Copper rally, here's why it will rise dramatically in the coming years

The copper it is among the most purchased metals in the last couple of years and boasts largely psitive perspectives, being correlated both to the performance of the economy and to the energy transition. And it is precisely this factor and the supply deficit that will arise from it that is at the basis of the stellar performance achieved so far by copper and expected for the coming years.

Copper has pulled off a nice rally year to date and boasts a increase of 18.9%. The price of copper futures on the Chicago Comex rose faster than the 3-month futures contract traded on the London Stock Exchange (LME), opening up the possibility of further advances on the latter trading place. This morning, the 3-month copper contract on the LME in London trades at 10,198.50 dollars per ton, up 0.65%, while the future expiring in July 2024 on the Comex shows an advance of 0.25% to 4 $.6675.

Here are copper prices in real time

Tensions on the supply side

The rise of copper in recent weeks has slowed due to some profit-taking and conflicting macroeconomic data from the USA and China, but price growth is supported in the short and medium term by theon the supply side.

The latest news concerns the closure of the Cobre Panama mine and the review of production estimates announced by some of the world's most important copper producers. The situation becomes even more difficult in the long term, because it is estimated that old and new mining projects will only be able to cover 80% of demand by 2030.

Demand expected to grow strongly

On the demand front, in the short term, the Chinese demand remains strong and American industry seems to offer clear signs of strength. However, in the long term the prospect of growth in copper demand strengthens considerably, especially considering the energy transition more or less momentum underway in Europe, the USA and various emerging economies.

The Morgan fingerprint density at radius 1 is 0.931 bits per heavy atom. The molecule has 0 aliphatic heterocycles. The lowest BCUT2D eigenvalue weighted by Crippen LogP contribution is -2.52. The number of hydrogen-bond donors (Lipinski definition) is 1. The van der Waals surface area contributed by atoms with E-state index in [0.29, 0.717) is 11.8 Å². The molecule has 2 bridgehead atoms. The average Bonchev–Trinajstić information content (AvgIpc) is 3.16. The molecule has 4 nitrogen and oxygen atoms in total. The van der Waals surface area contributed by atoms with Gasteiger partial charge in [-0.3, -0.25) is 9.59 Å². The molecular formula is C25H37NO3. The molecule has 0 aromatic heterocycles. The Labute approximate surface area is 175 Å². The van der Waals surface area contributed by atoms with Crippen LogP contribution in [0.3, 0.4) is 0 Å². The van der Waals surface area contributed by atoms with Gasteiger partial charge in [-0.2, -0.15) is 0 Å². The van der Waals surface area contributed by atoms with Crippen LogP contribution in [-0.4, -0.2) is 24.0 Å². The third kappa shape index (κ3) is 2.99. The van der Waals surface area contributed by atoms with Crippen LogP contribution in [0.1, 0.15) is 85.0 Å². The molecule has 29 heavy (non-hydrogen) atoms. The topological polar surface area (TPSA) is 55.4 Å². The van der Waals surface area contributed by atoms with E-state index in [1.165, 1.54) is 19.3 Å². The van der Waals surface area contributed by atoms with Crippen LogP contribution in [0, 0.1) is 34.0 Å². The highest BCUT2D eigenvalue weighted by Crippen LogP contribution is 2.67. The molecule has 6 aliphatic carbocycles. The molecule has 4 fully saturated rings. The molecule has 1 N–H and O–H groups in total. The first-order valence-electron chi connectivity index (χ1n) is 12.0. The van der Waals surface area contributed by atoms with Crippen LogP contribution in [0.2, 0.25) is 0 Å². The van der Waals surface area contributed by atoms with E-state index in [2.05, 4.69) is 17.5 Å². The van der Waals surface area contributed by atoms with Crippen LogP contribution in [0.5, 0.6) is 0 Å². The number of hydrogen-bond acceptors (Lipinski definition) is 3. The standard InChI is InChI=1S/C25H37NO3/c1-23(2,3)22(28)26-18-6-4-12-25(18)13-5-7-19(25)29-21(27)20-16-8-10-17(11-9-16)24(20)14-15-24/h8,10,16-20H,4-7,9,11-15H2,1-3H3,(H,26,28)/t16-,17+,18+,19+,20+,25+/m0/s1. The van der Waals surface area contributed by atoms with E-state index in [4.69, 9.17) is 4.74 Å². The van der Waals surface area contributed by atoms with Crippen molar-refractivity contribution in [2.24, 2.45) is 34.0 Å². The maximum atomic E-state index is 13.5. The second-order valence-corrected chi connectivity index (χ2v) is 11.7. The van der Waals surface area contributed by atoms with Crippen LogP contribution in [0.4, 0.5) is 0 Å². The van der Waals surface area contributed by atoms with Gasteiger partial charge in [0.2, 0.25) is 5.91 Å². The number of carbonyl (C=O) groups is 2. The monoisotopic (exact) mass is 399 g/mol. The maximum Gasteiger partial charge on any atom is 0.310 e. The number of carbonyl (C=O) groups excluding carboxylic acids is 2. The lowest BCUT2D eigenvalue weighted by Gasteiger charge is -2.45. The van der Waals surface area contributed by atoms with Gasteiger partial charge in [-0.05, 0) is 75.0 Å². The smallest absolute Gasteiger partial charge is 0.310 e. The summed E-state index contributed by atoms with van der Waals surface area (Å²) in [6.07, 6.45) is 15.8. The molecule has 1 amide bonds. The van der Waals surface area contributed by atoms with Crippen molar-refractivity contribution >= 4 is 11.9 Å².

It must be considered, in fact, that copper is the key raw material for electric mobility, but also for wind farms and solar energy systems, more generally for most renewable energy sources.

According to Goldman Sachs the demand will grow by 600% around 5.4 million tonnes within ten yearsbut with a more convinced adoption of renewable energy we could see growth of as much as 900%.

UBS raises supply estimates

UBS updated its copper price forecast, citing ongoing supply issues and robust demand as key drivers, and expects a 3% increase of global consumption for this year and 3.3% for 2025. The Swiss bank also believes it is likely that Chinese copper smelters will bring forward their maintenance schedules, curbing growth in refined copper demand at 2.1% for this year (from the original 3.5%).

Goldman Sachs optimistic about price growth

Goldman Sachs, in light of the expansion of data centers and artificial intelligence and the resulting increase in energy consumption, predicts a significant surge in copper prices. The metal could record a further increase of 15% until it reaches a price of $12,000 per tonne by the end of the year.

The probability of a decline is very high

Analysts don't think the same way Macquarie, who believe that the recent rise in copper prices is mainly due to investor optimism and increased expectations of a new global economic expansion. However, in light of current economic data, the price increase seems excessive and the probability of a significant decline is very high.

“We expect that i prices of copper will come down from their recent peaks to an average of $9,800 per ton in the third quarter, then rising to an average of $10,500 per ton in the fourth quarter if the expected shortage begins to emerge,” the analysts explain. which left the production estimate for 2024 unchanged and cut the forecasts from 2025 to 2028.

At the same time, analysts have raised their projections for copper demand outside China for 2024, which will be balanced by a lower growth in Chinese demandleading to a decrease in the projected shortage for 2024 from -244 thousand tons to -86 thousand tons.